A county council has successfully applied to the High Court to have lifted the automatic suspension of a £40m contract triggered by a legal challenge by an NHS trust.
The case of Solent NHS Trust v Hampshire County Council  EWHC 457 (TCC) relates to a contract for the provision of county-wide integrated adult substance misuse recovery services.
Solent NHS Trust was the incumbent provider of comparable services and came second in the tender competition. It sought to have set aside the local authority’s decision to award the contract to another organisation, Inclusion.
Mr Justice Akenhead concluded that there was a serious issue to be tried. He added that the claim in relation to breach in the marking of six questions in the Particulars of Claim was “neither obviously weak nor obviously strong”.
The High Court judge said there were two real issues in relation to whether damages would be an adequate remedy:
- Solent provided community services to Southampton City Council and community and mental health services to Portsmouth City Council; if the suspension were lifted, there would have to be TUPE transfers of personnel to the new provider, Inclusion, and a number of the employees to be transferred also worked on and in connection with the Southampton and Portsmouth City contracts. The economies of scale were such that, following the TUPE transfers, in effect those transferred employees would not be able, readily or at all, to work on those two projects and therefore the staffing and indeed viability of those two projects would be seriously undermined, particularly given the difficulties of finding alternative staff.
- The possible closure of the Baytrees Unit. (It was common ground that the new contract would involve the bringing to an end of guaranteed provision to the new provider or to Solent of the placement of 50% of the beds at this unit).
Mr Justice Akenhead described these grounds as “at the very least, unconvincing” and concluded that damages would be an adequate remedy in the case.
The judge was very concerned, on the evidence, about the ‘service users’ and the impact of a delayed contract on the services to be provided for their benefit.
“Whilst, decently, Solent has agreed in principle to continue to provide the current level of services for as long as is reasonably necessary, what is not going to be provided is the new, improved and integrated service which this proposed contract was intended to provide,” he said.
Mr Justice Akenhead added that the whole tendering process for the new contract had been predicated on there being substantial and important improvements in the county-wide provision of services for service users.
“At 3,200 people, this is not a small and insignificant number of people,” he noted. “The effect of a significantly delayed contract which plans to bring greater integration and improvements to the services for these people will, I assess, be harmful and detrimental to them.”
The judge pointed out that on one scenario, there would be a delay of over some 10 months and on the other scenario a delay of five months.
“It would be unfortunate not to say tragic if even one person died or suffered unavoidable serious physical or mental deterioration as a result of unavoidable delays in the provision of the improvements planned by the new contract,” he argued.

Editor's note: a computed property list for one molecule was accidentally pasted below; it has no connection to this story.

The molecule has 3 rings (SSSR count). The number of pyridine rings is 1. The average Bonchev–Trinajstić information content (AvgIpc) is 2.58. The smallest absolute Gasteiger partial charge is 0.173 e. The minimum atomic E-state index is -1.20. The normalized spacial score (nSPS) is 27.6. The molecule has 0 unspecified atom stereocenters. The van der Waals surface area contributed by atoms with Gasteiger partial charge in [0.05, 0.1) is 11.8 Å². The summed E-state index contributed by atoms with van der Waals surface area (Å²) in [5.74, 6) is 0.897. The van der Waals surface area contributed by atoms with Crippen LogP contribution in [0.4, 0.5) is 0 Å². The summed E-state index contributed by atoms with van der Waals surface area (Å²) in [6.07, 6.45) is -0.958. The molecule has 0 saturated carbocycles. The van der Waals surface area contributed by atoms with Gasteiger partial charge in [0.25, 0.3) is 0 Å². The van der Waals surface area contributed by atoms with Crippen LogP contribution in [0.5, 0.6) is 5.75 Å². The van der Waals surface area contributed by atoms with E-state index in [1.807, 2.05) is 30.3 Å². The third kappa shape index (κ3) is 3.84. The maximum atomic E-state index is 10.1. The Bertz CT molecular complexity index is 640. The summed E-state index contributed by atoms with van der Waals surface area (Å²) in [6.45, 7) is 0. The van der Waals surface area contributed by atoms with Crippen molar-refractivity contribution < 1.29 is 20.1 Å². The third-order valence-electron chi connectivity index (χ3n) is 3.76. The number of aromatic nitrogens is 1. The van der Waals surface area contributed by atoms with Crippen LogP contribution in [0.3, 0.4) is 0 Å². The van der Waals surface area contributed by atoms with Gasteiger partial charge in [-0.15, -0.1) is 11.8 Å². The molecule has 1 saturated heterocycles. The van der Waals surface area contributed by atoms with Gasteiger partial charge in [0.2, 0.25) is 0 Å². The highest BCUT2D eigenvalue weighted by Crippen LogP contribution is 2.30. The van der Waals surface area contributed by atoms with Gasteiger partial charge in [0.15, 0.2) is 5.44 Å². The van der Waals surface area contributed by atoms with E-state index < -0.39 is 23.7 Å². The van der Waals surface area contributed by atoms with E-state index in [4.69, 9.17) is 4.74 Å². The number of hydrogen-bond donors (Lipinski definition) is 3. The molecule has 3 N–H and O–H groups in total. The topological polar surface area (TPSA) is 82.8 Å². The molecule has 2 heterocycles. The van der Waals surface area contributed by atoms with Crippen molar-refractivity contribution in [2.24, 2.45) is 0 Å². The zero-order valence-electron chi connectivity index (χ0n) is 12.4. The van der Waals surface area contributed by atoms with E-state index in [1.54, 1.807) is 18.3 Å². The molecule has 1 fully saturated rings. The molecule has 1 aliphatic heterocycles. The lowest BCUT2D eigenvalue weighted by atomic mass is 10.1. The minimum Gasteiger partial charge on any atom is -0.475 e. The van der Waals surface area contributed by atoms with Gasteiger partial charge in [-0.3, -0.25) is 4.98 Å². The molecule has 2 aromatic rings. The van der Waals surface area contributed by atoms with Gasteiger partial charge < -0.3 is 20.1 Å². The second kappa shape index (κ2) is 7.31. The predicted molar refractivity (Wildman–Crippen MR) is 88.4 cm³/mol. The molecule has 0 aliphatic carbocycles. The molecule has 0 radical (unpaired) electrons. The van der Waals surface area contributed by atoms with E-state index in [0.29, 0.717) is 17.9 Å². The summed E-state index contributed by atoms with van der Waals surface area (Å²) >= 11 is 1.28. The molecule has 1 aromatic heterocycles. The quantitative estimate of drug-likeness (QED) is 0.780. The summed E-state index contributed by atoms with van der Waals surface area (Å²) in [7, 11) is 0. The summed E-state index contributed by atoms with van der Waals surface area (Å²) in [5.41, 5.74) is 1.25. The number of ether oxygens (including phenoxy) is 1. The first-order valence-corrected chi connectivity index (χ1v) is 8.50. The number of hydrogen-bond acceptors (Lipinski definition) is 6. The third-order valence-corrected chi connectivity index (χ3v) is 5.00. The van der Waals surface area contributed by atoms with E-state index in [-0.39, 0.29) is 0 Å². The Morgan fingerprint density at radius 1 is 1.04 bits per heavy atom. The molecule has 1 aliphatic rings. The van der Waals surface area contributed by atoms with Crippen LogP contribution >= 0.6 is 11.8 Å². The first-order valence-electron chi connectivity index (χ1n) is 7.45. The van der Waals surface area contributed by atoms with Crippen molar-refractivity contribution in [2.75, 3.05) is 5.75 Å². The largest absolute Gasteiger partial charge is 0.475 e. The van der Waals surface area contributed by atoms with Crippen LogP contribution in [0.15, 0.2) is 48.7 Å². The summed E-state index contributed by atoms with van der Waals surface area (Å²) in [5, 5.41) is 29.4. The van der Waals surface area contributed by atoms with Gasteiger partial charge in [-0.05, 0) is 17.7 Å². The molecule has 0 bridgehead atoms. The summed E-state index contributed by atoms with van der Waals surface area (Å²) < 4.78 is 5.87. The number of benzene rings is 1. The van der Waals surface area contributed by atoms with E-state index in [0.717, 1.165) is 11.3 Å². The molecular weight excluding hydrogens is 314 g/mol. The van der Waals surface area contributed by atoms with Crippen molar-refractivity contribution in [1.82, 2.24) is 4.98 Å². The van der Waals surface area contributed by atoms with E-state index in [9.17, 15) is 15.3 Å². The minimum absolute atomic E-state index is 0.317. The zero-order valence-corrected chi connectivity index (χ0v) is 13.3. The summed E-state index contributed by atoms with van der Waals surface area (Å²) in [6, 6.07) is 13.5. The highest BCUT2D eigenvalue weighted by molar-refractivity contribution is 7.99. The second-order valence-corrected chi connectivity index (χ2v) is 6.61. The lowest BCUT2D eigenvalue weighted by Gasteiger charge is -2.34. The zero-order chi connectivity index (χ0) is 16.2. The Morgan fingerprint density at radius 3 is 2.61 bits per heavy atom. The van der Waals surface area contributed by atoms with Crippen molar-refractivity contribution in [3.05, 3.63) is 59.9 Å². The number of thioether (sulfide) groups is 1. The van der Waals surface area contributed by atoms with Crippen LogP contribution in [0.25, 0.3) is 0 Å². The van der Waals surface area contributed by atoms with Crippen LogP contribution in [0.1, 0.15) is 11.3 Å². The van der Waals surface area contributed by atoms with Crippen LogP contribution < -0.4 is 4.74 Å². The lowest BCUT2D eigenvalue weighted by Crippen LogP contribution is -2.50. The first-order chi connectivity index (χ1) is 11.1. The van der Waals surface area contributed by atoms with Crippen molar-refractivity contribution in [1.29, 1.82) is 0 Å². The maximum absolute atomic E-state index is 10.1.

“The introduction of the improvements will be delayed and services in the interim continue to be provided from those premises which had been considered unfit for purpose and which need to be replaced….I do not think that the Court should take risks with people’s lives and health; by this I do not infer that Solent, if it continued under the existing regime would put ‘service users’ lives at risk but I do infer that the integrated and improved service to be provided under the new contract has a better chance of better outcomes and it would be wrong to risk ‘service users’ not having the benefit of those improvements as soon as possible.”
The judge said the court could, should and indeed did take into account the public interest in seeing that there was compliance with the Public Contract Regulations, but added that this factor was not a conclusive one.
“Taking into account all the arguments and evidence in this case, and in particular the factors set out above, I am satisfied that the balance of convenience rests firmly in favour of the suspension being lifted immediately,” he found.
“That provides the best or at least better opportunity for the ‘service users’, namely the not insignificant number of drug and alcohol addicts with particular medical and mental problems in Hampshire, to have the more fully integrated and improved services provided sooner than if the suspension remains in place.”
Lifting the statutory suspension, Mr Justice Akenhead considered that an expedited trial in June 2015 would “overcome any lingering feelings on the part of Solent that its reputation might suffer”.
“Such a trial is certainly manageable, although both parties might wish seriously to consider settling their remaining differences, through mediation or otherwise, sooner rather than later,” he added.
Joseph Barrett of 11KBW acted for Hampshire. “The judgment includes an important discussion of the approach the Court should adopt when considering applications for interim relief that would disrupt the implementation of contracts for health and social welfare related services,” the set said.
Sarah Hannaford QC of Keating Chambers appeared for Solent.